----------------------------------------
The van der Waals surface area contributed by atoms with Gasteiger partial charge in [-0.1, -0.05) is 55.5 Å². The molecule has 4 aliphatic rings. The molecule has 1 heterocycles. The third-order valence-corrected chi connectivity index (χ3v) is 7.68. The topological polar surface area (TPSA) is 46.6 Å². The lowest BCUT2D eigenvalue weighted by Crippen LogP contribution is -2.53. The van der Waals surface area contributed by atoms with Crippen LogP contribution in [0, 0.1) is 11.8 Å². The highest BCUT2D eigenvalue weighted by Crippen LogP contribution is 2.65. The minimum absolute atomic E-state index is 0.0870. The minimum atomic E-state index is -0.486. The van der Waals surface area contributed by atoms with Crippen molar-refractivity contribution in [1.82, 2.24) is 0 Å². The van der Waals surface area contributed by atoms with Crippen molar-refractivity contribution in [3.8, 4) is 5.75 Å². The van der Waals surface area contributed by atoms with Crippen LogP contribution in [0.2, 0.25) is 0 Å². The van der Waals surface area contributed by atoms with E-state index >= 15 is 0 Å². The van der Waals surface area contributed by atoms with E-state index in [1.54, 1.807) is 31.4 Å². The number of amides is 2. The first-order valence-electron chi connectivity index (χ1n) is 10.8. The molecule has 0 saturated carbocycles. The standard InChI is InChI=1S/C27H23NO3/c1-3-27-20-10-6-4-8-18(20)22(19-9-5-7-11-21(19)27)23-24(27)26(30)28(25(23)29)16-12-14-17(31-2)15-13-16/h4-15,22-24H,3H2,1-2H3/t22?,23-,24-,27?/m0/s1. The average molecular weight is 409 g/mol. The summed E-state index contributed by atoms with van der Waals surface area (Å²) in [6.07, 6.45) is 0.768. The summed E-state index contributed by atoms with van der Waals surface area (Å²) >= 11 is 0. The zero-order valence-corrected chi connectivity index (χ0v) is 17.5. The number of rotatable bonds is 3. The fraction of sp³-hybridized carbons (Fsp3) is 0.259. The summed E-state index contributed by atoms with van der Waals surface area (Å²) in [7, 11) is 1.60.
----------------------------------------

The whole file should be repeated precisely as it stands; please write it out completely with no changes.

The van der Waals surface area contributed by atoms with Gasteiger partial charge in [-0.1, -0.05) is 55.5 Å². The molecule has 4 aliphatic rings. The molecule has 1 heterocycles. The third-order valence-corrected chi connectivity index (χ3v) is 7.68. The topological polar surface area (TPSA) is 46.6 Å². The lowest BCUT2D eigenvalue weighted by Crippen LogP contribution is -2.53. The van der Waals surface area contributed by atoms with Crippen LogP contribution in [0, 0.1) is 11.8 Å². The highest BCUT2D eigenvalue weighted by Crippen LogP contribution is 2.65. The minimum absolute atomic E-state index is 0.0870. The minimum atomic E-state index is -0.486. The van der Waals surface area contributed by atoms with Crippen molar-refractivity contribution in [1.82, 2.24) is 0 Å². The van der Waals surface area contributed by atoms with Crippen molar-refractivity contribution in [3.8, 4) is 5.75 Å². The van der Waals surface area contributed by atoms with Crippen LogP contribution in [0.2, 0.25) is 0 Å². The van der Waals surface area contributed by atoms with E-state index >= 15 is 0 Å². The van der Waals surface area contributed by atoms with E-state index in [1.54, 1.807) is 31.4 Å². The number of amides is 2. The first-order valence-electron chi connectivity index (χ1n) is 10.8. The molecule has 0 saturated carbocycles. The standard InChI is InChI=1S/C27H23NO3/c1-3-27-20-10-6-4-8-18(20)22(19-9-5-7-11-21(19)27)23-24(27)26(30)28(25(23)29)16-12-14-17(31-2)15-13-16/h4-15,22-24H,3H2,1-2H3/t22?,23-,24-,27?/m0/s1. The average molecular weight is 409 g/mol. The summed E-state index contributed by atoms with van der Waals surface area (Å²) in [6.07, 6.45) is 0.768. The summed E-state index contributed by atoms with van der Waals surface area (Å²) >= 11 is 0. The zero-order valence-corrected chi connectivity index (χ0v) is 17.5. The number of rotatable bonds is 3. The fraction of sp³-hybridized carbons (Fsp3) is 0.259. The summed E-state index contributed by atoms with van der Waals surface area (Å²) in [7, 11) is 1.60.